Scotch Whiskey: Still a ‘Man’ Drink

Cynthia Cheng

At the Home for the Holidays event last week, I had my first experience of drinking scotch on the rocks.  Yeah.  Scotch Whiskey.  With Ice.  Nothing Else.  For a girl who usually sticks to wines and fruity cocktails, it was quite the experience.  It was really strong, for one and definitely an acquired taste.  While it wasn’t as bad as when I had my first tequila, it wasn’t like my first pina colada, either.

According to the rep at the event, there are a growing number of women who are starting to drink scotch and are moving away from the fruity drinks like Cosmopolitans.  In fact, she mentioned how she was glad that Cosmos weren’t even mentioned in the second Sex and the City movie.  While I agree with her that it’s good people are becoming more adventurous, I’m still not convinced that the drink will ever be super-popular with women.  It still has an “old man” feel to it.  I mean, the first thing I think of when it comes to Scotch on the Rocks is male.  And not just any male, but an older man, probably someone who is close to his 70s or older.  One who has a “library” rather than an “office”  in his house with dark wooden walls and leather bound books.  One who probably has an addiction that isn’t his Blackberry or iPhone.  The drink has such a Mad Men vibe that you don’t even picture trendy guys drinking this.  Instead, you see Don Draper or Roger Sterling.

I think it will be very difficult to make this drink more woman-friendly, no matter how many women are apparently drinking it.  It has such a “masculine” vibe (though a sophisticated man vibe, unlike most domestic beers (which either remind you of cottage life or a fraternity party)) that it’ll take someone very special to make the drink fit with pearls and little black dresses rather than dinner jackets.  Of course, this is just my opinion.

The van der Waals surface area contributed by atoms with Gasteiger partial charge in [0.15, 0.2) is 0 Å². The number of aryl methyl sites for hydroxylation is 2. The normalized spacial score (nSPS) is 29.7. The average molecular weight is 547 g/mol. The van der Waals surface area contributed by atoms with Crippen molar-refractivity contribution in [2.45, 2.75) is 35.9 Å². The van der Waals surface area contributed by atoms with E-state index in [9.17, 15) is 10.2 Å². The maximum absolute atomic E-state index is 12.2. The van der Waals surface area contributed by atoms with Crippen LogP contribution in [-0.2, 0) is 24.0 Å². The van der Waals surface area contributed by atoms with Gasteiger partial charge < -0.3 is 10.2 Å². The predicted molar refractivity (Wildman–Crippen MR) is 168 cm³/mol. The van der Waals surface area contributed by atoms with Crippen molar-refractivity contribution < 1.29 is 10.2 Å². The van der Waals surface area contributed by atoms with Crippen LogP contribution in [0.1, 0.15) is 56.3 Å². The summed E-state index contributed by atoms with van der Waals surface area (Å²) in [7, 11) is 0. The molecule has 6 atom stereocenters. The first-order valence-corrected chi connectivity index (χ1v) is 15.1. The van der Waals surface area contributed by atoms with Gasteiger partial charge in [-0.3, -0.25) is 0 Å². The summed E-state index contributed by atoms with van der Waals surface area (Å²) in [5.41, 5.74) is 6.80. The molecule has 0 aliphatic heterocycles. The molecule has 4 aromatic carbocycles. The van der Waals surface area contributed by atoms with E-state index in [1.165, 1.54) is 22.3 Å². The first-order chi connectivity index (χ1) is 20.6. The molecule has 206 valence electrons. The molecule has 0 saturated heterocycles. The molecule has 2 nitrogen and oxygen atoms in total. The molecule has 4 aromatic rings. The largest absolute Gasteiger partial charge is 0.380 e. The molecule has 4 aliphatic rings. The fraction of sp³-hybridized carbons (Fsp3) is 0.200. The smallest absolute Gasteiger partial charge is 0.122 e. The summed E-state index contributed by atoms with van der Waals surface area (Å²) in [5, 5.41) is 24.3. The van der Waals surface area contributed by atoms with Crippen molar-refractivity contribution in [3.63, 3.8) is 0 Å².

1. Scotch is a man’s drink? Nonsense. I am a woman and have been drinking scotch (and other whiskies) for many years, and I generally drink it “neat” (i.e. straight, no ice). I know plenty of other women who drink scotch too, so it’s not just me. But I can see why it might taste too strong and “manly” especially for a first-timer. The trick is to find a milder tasting scotch that you are more likely to enjoy, then progress to more intense whisky as your palate gets used to the experience. There is a huge variety in flavour and intensity in the scotch world. I don’t know what kind of scotch you tried, but perhaps there’s a softer, sweeter scotch that you might have really enjoyed. Some scotches are mild and sweet with honey, floral or heather notes, some are bold and powerful with smokey and peaty notes, and everything in between. If you’re a wine drinker already I’m sure you could come to enjoy scotch too! Much like many wine drinkers start with chilled white wines or light fruity reds, then progress to big, bold cabernet sauvignon, you can progress through whisky in a similar way.